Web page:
Published in The New Zealand Shipping Gazette on May 2, 2020
By Rosemarie Dawson, Chief Executive, Customs Brokers and Freight Forwarders Federation of New Zealand (CBAFF)
‘Freight movers we thank you’. Many of you on essential work travel during recent weeks will have seen this NZTA-approved message on smart signs above motorways.
While this was most likely directed mainly at truck drivers, there is no doubt the huge effort required to keep goods flowing, in and out of New Zealand and around the country during Alert Level 4 and now Alert Level 3, has brought our once largely ‘invisible’ industry into the public eye.
The volume and speed of change following the announcement of Alert Level 4 lockdown was unprecedented. New challenges emerged by the hour. In the highly sensitive world of freight, governed by multiple rules and regulations, an avalanche of questions poured in from across the sector regarding what operators were and weren’t permitted to do.
Multiple issues — which could not have been easily foreseen — arose. Throughout this period CBAFF has been working with, and continues to work closely with, multiple agencies to ensure an ongoing flow of information to our members.
As we settle into the new ‘normal’ of Alert Level 3, at least for the next two weeks, there is a little more breathing space for the sector to move from ‘all hands on deck’ mode to planning.
CBAFF will be holding a webinar for our members and clients, from 12pm-1pm on Friday May 1 to help support planning around the COVID- 19 impact.
Speakers will include Andrew Hudson, of Rigby Cooke Lawyers, the Ministry of Foreign Affairs and Trade (MFAT), me and others.
It will cover initiatives for facilitating international freight, international and New Zealand export and import controls of medical and protective equipment and related items, force majeure and other current legal issues. There will be a Q&A session for participants and we will be updating on CBAFF’s work with agencies in the interests of members.
Those agencies range from the Ministry for Primary Industries (MPI), the Ministry of Transport (MoT), MFAT and New Zealand Trade and Enterprise (NZTE) to the Civil Aviation Authority (CAA), New Zealand Customs, Biosecurity NZ and Air New Zealand.
We are presenting members’ views and the position of the industry and working to convey accurate updates and information from these meetings to our members as they occur. We are participating in discussion groups and meetings with industry stakeholders, including ports, shipping lines, primary produce exporters, exporters and importers and taking feedback and input from members into all these meetings daily.
The efforts by these agencies, by ports and the freight forwarding sector to address the issues faced has been herculean. Inevitably, there have been frustrations but diligence and attention to detail have kept trade moving wherever possible.
The current new ‘normal’ of Alert Level 3, has allowed for the resumption of freight movements and major exports not previously deemed as essential but there’s still a mountain to climb.
The issue of detention charges for the massive backlog of non-essential import cargo which has built up in ports, needs to be addressed.
The waiving of detention charges by shipping lines during Alert Level 4 was very much appreciated by the industry. However, the Government’s announcement of the move to Alert Level 3 was followed swiftly by notices to the effect that detention charges were being resumed.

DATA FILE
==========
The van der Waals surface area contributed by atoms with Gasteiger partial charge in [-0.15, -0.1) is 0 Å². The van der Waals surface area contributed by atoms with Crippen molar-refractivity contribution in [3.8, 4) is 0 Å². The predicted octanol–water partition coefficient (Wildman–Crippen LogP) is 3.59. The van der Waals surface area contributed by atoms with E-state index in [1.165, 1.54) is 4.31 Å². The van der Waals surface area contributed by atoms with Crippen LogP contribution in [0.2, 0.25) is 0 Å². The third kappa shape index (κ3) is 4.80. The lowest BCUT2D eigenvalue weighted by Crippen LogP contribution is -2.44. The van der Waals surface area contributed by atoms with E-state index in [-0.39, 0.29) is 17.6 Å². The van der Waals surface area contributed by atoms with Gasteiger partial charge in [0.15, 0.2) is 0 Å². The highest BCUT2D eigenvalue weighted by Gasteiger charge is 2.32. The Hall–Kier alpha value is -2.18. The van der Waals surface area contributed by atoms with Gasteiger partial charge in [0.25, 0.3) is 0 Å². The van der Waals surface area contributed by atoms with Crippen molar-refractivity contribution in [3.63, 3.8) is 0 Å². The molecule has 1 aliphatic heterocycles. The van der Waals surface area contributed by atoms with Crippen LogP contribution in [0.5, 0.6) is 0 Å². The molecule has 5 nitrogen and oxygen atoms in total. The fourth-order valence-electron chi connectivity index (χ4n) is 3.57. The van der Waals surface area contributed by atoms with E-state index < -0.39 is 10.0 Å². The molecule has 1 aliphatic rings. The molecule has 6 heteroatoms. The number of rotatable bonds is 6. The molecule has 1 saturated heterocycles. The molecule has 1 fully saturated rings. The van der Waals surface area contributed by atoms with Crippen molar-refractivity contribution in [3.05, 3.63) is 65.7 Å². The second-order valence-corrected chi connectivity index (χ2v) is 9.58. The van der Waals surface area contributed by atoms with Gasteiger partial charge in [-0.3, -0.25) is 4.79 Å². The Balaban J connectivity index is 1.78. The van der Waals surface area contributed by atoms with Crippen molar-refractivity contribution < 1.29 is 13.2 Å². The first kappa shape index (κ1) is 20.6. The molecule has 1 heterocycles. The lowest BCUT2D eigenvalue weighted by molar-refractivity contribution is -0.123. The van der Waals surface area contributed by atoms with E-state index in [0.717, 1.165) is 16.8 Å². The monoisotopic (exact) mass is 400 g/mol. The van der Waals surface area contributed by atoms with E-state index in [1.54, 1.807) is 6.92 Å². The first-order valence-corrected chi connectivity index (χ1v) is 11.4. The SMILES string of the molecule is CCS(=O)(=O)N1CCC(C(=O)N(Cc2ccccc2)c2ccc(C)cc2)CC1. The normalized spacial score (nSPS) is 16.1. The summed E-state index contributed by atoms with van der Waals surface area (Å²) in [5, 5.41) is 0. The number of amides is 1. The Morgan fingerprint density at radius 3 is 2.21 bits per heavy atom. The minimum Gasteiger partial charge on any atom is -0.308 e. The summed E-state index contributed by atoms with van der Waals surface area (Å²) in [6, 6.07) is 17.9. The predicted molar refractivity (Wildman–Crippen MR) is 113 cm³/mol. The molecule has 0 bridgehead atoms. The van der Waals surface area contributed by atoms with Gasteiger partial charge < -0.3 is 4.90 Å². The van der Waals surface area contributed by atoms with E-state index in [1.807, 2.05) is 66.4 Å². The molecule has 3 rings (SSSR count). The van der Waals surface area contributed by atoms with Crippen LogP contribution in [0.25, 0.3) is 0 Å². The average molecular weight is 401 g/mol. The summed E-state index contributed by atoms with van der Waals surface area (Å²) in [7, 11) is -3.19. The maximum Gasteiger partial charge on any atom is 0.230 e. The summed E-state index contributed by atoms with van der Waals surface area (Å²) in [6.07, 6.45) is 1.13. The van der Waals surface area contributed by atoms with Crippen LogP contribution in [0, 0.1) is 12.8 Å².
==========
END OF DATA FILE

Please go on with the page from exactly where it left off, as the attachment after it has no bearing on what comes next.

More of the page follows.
Timings and costs have varied, leading to some confusion, but, as an example, one shipping line sent out a notification that it would be kicking off charges from April 24, at $110-$180 per day per container, rising to $140- $240 a day from April 26.
Given the amount of non-essential cargo, this backlog cannot be cleared in a few days. Many retailers will still be closed and there will be shortage of storage space for unpacked goods.
One of our members has a major retail client with such a significant amount of containers currently in storage that they are expected to take a month to clear. The detention charges for these for the whole of May are estimated to reach $114,000.
In our ongoing discussions with shipping lines, CBAFF is pressing them to review this decision. We are also encouraging Government agencies to add their voices to this. There were some developments around the detention issue at the time of writing, so watch this space . . .
In just a few weeks things have changed for everyone in the country, and for our industry. The likelihood is nothing will ever be quite the same again.
The economic challenges will echo for years to come. China has recorded its first GDP decline in decades. US oil prices went negative for the first time in history. Germany is officially in recession. Twenty-two million Americans have already lost their jobs.
At the same time, people have changed their shopping habits. There has been a massive increase in online shopping. Forbes reports that retailers selling non-essentials have already seen double and triple digit increases in sales during the COVID-19 crisis. People who have never used online shopping before, have been driven to online commerce by the desire to order food items. Retailer/consumer relationships are changing.
Like many other sectors, our industry is doing it tough but no sector is more nimble and more capable of adapting to change than ours. That has been proven over and over again in the past weeks. I’d like to finish this article as I began, ‘Freight movers we thank you’.
Pictured above: NZ Express transporter driver Samantha Fraser.